The manifesto echoes calls from a coalition of NGOs, including Greenpeace, last month  to urgently and fundamentally redesign transport in a way that is better for public health and the climate, helping to avoid a dangerous rise in air pollution as lockdown restrictions are eased.
Cancelling the road-building programme and HS2 would free up £133 billion currently allocated for these damaging projects, enabling the government to deliver this transformation of our streets, as well as provide free public transport and increase investment in buses and trains, to support a reduction in the use of private cars.
Greenpeace sets out a series of policy measures to rapidly speed up the transition to electric vehicles and the electrification of public transport, creating thousands of new jobs, increasing export opportunities, and enabling the sale of new petrol and diesel cars and vans to be banned by 2030.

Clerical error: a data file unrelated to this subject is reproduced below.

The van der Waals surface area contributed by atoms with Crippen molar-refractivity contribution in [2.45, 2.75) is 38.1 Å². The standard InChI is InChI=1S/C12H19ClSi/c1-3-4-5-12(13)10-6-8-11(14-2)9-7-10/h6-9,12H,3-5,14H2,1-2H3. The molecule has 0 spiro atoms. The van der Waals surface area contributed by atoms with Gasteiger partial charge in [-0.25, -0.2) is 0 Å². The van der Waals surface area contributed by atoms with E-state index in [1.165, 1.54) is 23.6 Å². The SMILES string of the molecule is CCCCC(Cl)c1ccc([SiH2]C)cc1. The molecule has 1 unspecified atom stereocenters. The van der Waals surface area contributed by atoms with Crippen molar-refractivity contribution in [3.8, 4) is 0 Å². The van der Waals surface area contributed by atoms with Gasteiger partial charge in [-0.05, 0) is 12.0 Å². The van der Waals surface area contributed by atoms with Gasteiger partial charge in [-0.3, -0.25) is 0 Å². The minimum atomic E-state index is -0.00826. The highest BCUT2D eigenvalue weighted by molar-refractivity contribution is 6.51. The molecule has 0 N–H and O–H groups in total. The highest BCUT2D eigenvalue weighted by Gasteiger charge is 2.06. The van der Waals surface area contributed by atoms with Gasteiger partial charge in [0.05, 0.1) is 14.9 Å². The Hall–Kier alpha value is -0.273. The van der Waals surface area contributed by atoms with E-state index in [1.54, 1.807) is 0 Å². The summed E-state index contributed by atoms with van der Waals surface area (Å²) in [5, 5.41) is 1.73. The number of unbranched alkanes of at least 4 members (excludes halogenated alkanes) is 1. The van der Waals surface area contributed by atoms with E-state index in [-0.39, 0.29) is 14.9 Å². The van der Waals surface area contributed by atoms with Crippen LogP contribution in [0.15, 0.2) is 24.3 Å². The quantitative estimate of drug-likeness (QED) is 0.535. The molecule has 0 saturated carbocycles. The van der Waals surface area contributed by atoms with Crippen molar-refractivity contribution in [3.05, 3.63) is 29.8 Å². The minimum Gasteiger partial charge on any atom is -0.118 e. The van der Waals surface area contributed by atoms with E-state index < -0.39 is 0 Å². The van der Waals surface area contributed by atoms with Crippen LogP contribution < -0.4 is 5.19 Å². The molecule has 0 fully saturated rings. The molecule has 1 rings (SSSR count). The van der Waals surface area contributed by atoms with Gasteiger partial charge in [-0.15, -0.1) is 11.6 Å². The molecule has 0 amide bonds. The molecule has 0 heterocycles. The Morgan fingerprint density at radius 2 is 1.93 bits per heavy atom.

The future electric transport system will be dependent on an upgraded, smart and flexible grid as well as a huge increase in renewable energy generation. Renewables are already the cheapest form of electricity generation, offering the possibility of lower household bills.
By making offshore wind the backbone of the UK’s energy system, supported by a thriving onshore wind and solar sector, we will increase local access to clean, affordable power and add thousands of jobs to an already successful sector.
Upgrading the electricity grid to ensure a smart and flexible energy system will increase UK energy security and strengthen the UK’s specialism in advanced digital technology. Not only would an upgraded grid unlock the full potential of electric vehicles and clean transport, but it would also enable the clean heating of our buildings via heat pumps.